Business competitiveness should remain British Columbia priority, says CPABC

The Chartered Professional Accountants of British Columbia (CPABC) applaud the government for delivering a budget that aims to improve affordability and social services, however, increases to taxes affecting the business community could impact competitiveness.

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The Chartered Professional Accountants of British Columbia () applaud the government for delivering a budget that aims to improve affordability and social services, however, increases to taxes affecting the business community could impact competitiveness.

“B.C.’s CPAs welcome the government’s commitment to follow through with the February Budget’s decision to eliminate the provincial sales tax on electricity,” said Lori Mathison, FCPA, FCGA, LLB, president and CEO of CPABC, “However, increasing the general corporate income tax rate from 11 to 12 per cent for businesses with income over $500,000 impacts our competitive advantage amongst the western provinces and Ontario in terms of investment.”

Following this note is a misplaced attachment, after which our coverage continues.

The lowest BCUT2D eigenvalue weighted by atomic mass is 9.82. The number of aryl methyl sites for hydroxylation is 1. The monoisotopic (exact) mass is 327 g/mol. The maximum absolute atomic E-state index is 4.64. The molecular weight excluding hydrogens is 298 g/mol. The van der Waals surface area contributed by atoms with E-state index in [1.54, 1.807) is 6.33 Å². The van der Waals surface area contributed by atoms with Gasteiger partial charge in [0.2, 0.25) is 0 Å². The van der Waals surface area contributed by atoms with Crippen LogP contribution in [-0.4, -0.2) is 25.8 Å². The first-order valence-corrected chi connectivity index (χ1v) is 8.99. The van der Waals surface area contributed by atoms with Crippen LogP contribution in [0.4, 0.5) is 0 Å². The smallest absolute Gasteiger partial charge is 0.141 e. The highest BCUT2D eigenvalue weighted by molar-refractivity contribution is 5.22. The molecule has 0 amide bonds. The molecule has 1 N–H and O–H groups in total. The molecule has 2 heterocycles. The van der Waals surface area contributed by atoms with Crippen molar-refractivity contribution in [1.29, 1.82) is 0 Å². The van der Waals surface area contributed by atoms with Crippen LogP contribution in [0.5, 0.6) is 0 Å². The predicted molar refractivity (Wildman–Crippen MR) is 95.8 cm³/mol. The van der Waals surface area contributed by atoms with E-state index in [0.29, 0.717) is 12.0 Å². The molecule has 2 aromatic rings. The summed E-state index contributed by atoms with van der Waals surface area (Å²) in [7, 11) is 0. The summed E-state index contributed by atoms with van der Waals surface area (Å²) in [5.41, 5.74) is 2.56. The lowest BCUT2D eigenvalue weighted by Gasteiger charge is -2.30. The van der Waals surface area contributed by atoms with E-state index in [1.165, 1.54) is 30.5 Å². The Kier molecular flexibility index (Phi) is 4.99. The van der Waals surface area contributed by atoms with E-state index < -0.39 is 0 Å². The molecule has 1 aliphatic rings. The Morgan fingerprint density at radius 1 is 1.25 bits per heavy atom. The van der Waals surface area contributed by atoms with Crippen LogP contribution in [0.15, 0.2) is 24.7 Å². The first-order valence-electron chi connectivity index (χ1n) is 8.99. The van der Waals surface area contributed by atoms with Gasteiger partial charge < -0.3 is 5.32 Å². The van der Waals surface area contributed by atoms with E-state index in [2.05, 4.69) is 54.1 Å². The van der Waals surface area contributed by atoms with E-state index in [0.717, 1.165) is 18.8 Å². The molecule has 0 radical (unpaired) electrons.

Comparing to other provinces, the increase in corporate income tax rate would place B.C.’s rate above Ontario’s 11.5 per cent, and in line with the other western provinces. Increases to the individual income tax rate on taxable income over $150,000 and to the carbon tax could also threaten business competitiveness and the retention of talent.

“Maintaining business competitiveness is vital to long-term economic sustainability. Any negative tax changes could affect our ability to attract new business,” continued Mathison. “However, we have laid solid foundation through a diversified economy.”

In addition, the provincial government is committing $5 million for the establishment of an Innovation Commissioner, Emerging Economy Task Force, and the Fair Wages Commission. These initiatives are welcome and will help us maintain a modern and sustainable economy.

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